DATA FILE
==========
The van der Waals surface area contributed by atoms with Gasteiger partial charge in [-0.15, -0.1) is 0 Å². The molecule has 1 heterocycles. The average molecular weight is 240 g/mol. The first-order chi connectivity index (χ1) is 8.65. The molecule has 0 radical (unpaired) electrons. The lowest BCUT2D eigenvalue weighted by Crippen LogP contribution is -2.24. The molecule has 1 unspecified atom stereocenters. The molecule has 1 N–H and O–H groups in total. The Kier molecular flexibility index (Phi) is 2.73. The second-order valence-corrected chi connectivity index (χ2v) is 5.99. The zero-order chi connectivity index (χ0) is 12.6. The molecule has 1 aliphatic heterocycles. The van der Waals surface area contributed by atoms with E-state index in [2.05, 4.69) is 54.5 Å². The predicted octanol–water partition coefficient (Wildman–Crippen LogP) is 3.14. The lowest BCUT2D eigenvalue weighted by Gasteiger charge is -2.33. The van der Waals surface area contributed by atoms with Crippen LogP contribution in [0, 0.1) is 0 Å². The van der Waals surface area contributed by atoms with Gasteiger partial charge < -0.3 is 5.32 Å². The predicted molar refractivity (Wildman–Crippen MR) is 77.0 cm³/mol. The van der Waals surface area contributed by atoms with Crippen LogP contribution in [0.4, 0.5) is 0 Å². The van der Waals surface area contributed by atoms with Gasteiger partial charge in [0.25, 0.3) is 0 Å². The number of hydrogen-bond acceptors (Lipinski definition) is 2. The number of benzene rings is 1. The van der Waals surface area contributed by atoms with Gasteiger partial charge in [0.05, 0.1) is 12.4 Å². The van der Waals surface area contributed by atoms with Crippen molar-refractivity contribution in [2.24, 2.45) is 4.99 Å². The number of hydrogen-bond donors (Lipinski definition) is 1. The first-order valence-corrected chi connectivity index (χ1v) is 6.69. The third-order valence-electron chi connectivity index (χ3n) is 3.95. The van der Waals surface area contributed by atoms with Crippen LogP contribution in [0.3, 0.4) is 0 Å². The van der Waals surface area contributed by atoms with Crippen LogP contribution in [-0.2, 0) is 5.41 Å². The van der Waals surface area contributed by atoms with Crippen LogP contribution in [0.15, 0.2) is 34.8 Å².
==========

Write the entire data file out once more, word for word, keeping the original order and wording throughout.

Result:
The van der Waals surface area contributed by atoms with Gasteiger partial charge in [-0.15, -0.1) is 0 Å². The molecule has 1 heterocycles. The average molecular weight is 240 g/mol. The first-order chi connectivity index (χ1) is 8.65. The molecule has 0 radical (unpaired) electrons. The lowest BCUT2D eigenvalue weighted by Crippen LogP contribution is -2.24. The molecule has 1 unspecified atom stereocenters. The molecule has 1 N–H and O–H groups in total. The Kier molecular flexibility index (Phi) is 2.73. The second-order valence-corrected chi connectivity index (χ2v) is 5.99. The zero-order chi connectivity index (χ0) is 12.6. The molecule has 1 aliphatic heterocycles. The van der Waals surface area contributed by atoms with E-state index in [2.05, 4.69) is 54.5 Å². The predicted octanol–water partition coefficient (Wildman–Crippen LogP) is 3.14. The lowest BCUT2D eigenvalue weighted by Gasteiger charge is -2.33. The van der Waals surface area contributed by atoms with Crippen LogP contribution in [0, 0.1) is 0 Å². The van der Waals surface area contributed by atoms with Gasteiger partial charge < -0.3 is 5.32 Å². The predicted molar refractivity (Wildman–Crippen MR) is 77.0 cm³/mol. The van der Waals surface area contributed by atoms with Crippen LogP contribution in [0.4, 0.5) is 0 Å². The van der Waals surface area contributed by atoms with Gasteiger partial charge in [0.25, 0.3) is 0 Å². The number of hydrogen-bond acceptors (Lipinski definition) is 2. The number of benzene rings is 1. The van der Waals surface area contributed by atoms with Gasteiger partial charge in [0.05, 0.1) is 12.4 Å². The van der Waals surface area contributed by atoms with Crippen molar-refractivity contribution in [2.24, 2.45) is 4.99 Å². The number of hydrogen-bond donors (Lipinski definition) is 1. The first-order valence-corrected chi connectivity index (χ1v) is 6.69. The third-order valence-electron chi connectivity index (χ3n) is 3.95. The van der Waals surface area contributed by atoms with Crippen LogP contribution in [0.3, 0.4) is 0 Å². The van der Waals surface area contributed by atoms with Crippen LogP contribution in [-0.2, 0) is 5.41 Å². The van der Waals surface area contributed by atoms with Crippen LogP contribution in [0.15, 0.2) is 34.8 Å².